On or about September 17, Councilmember Kenyan McDuffie, chair of the Councilís Government Operations Committee, will introduce a comprehensive campaign finance reform bill that will consolidate in a single bill the key provisions contained in the more than twelve campaign finance reform bills what have been introduce in the council in the past year. McDuffie will then hold a public hearing on the bill and try to schedule a vote and secure council approval in the fall (October or November). In addition to reviewing substantive changes in the Districtís campaign finance laws and regulations, the council will also have to determine when any of those changes will be implemented. Since nominating petitions are scheduled to be released to candidates in the April 2014 primary by the DC Board of Elections on November 8, the council and the mayor will have to agree on which reform measure can be implemented during the 2014 election cycle.

The July 25th term agreement regarding the construction of a new DC United stadium at Buzzardís Point in southwest has a very tight timetable. Under the term agreement, the "Transaction Agreements" between the District and DC United must be finalized by October 1, and the council must give legal approval to the stadium deal by January 1, 2014. As a result, the fall session of the council could provide the backdrop for a protracted political battle over a new stadium similar to the very nasty fight over the construction of the Nationals baseball stadium.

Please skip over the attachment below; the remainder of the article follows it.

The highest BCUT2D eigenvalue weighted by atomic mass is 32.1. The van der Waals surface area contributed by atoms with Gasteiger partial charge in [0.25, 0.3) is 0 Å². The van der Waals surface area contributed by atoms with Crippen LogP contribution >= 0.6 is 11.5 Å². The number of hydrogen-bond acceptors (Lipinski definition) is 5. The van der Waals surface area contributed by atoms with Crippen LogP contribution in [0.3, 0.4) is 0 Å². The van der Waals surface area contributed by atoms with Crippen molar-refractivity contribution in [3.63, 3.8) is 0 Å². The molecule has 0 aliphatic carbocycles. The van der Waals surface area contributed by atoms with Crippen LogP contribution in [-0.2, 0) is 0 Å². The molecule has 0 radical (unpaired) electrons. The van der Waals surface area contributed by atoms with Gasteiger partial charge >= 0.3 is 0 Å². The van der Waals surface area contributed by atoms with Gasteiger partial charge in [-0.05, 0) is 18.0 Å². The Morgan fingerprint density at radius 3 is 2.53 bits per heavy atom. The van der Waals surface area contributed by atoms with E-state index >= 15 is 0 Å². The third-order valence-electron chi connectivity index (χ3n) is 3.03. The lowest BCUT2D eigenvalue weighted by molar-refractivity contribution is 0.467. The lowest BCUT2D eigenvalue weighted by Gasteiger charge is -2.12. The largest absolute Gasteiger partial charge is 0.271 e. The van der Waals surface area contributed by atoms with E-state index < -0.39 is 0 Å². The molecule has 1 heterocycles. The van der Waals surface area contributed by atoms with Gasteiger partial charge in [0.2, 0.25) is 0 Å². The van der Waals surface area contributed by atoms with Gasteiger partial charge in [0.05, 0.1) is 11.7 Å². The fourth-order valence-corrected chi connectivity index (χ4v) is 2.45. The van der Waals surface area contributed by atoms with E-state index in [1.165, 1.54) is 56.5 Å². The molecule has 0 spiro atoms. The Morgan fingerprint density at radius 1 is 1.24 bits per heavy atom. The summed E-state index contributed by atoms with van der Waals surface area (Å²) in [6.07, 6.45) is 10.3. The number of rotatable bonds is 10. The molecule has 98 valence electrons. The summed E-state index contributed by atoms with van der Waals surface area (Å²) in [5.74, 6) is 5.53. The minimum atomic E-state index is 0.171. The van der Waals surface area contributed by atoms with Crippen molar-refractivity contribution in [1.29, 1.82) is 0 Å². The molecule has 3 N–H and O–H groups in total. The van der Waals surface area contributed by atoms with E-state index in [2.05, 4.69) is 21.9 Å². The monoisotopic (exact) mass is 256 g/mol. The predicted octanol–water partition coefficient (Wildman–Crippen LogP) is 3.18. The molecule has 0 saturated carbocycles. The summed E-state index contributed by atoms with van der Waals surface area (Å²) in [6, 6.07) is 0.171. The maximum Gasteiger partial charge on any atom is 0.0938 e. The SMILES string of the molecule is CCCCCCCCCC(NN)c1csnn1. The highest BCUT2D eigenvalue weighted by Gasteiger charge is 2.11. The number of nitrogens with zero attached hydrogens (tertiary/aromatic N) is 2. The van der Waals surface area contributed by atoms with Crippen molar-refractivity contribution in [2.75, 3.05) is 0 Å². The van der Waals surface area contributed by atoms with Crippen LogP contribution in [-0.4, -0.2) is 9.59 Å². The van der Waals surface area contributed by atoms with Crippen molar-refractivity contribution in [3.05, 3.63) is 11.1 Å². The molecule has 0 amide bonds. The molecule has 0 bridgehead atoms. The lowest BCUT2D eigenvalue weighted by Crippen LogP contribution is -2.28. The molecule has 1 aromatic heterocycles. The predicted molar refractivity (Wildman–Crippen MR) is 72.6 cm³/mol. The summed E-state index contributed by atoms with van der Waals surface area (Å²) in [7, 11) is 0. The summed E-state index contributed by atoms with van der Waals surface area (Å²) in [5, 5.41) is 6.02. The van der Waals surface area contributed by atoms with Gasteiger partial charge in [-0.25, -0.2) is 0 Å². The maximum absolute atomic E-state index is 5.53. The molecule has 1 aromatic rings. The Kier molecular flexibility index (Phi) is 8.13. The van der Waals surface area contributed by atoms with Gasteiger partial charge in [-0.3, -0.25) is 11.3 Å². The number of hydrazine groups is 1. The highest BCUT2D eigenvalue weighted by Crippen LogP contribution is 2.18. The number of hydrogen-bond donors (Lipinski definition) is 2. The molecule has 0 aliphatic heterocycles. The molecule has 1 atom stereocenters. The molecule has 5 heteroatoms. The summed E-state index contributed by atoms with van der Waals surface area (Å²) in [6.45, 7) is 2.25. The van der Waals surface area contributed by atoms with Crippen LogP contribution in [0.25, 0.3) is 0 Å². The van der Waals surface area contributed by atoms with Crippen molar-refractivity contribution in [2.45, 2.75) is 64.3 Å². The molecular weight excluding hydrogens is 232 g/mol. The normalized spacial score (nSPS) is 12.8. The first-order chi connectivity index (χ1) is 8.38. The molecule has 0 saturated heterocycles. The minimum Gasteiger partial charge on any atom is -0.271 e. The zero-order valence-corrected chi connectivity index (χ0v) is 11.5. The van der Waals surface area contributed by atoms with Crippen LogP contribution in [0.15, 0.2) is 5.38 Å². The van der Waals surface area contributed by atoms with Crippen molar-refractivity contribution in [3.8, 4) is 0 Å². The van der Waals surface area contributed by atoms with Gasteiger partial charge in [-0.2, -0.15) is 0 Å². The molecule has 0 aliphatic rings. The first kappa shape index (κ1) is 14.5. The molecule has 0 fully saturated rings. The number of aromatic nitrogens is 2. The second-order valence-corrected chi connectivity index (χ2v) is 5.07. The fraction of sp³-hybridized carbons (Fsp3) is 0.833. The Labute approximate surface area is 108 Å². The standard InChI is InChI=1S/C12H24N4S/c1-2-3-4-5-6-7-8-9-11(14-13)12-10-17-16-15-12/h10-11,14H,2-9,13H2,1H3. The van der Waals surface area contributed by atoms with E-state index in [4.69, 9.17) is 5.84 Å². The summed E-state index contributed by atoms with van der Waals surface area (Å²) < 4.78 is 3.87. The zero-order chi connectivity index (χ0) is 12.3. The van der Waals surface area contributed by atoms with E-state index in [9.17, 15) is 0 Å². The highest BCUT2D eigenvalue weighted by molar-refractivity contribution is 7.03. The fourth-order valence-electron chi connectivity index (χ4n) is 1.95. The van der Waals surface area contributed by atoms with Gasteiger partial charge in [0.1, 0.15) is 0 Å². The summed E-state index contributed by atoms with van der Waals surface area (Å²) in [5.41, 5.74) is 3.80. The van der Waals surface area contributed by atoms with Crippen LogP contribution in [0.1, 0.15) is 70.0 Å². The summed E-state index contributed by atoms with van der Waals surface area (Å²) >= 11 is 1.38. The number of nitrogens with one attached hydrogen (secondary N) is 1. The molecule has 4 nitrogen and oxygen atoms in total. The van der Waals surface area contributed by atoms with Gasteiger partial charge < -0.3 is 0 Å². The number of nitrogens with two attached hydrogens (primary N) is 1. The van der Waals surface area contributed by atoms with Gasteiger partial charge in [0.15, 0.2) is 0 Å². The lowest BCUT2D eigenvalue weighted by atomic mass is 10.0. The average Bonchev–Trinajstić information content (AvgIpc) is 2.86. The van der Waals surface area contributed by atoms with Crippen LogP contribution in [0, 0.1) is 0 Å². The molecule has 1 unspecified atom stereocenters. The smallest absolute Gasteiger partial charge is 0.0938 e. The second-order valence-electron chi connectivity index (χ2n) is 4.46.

Other important issues that will be considered by the council when it reconvenes include: a) council approval of a new CEO to replace Natwar Gandhi; b) legislation to reform the Districtís CBE (local and minority business) program; c) legislation to underground Pepcoís power lines; d) competing education legislative proposed by David Catania (seven separate bills) and Mayor Gray; and e) sanctions to be imposed by the council on Councilmember Marion Barry for accepting $6800 in gifts from two city contractors.